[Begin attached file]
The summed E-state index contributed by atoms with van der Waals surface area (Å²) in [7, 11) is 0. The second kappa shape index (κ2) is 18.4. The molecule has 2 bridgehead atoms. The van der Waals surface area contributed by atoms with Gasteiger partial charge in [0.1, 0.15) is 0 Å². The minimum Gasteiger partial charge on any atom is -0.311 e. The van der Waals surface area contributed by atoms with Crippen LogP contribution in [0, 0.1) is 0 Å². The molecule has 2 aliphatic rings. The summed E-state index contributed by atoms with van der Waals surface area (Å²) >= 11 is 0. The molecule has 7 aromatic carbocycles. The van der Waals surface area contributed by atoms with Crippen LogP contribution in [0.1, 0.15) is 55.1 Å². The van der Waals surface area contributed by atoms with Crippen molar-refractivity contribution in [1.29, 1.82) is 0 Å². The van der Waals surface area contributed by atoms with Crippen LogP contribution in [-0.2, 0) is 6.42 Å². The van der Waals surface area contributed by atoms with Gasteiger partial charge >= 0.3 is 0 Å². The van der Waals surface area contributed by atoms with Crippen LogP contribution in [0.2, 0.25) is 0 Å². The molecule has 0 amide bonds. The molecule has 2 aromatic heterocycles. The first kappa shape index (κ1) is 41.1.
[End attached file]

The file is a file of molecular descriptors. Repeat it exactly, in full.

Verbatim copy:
The summed E-state index contributed by atoms with van der Waals surface area (Å²) in [7, 11) is 0. The second kappa shape index (κ2) is 18.4. The molecule has 2 bridgehead atoms. The van der Waals surface area contributed by atoms with Gasteiger partial charge in [0.1, 0.15) is 0 Å². The minimum Gasteiger partial charge on any atom is -0.311 e. The van der Waals surface area contributed by atoms with Crippen LogP contribution in [0, 0.1) is 0 Å². The molecule has 2 aliphatic rings. The summed E-state index contributed by atoms with van der Waals surface area (Å²) >= 11 is 0. The molecule has 7 aromatic carbocycles. The van der Waals surface area contributed by atoms with Crippen LogP contribution in [0.1, 0.15) is 55.1 Å². The van der Waals surface area contributed by atoms with Crippen molar-refractivity contribution in [1.29, 1.82) is 0 Å². The van der Waals surface area contributed by atoms with Crippen LogP contribution in [-0.2, 0) is 6.42 Å². The van der Waals surface area contributed by atoms with Gasteiger partial charge >= 0.3 is 0 Å². The van der Waals surface area contributed by atoms with Crippen LogP contribution in [0.2, 0.25) is 0 Å². The molecule has 0 amide bonds. The molecule has 2 aromatic heterocycles. The first kappa shape index (κ1) is 41.1.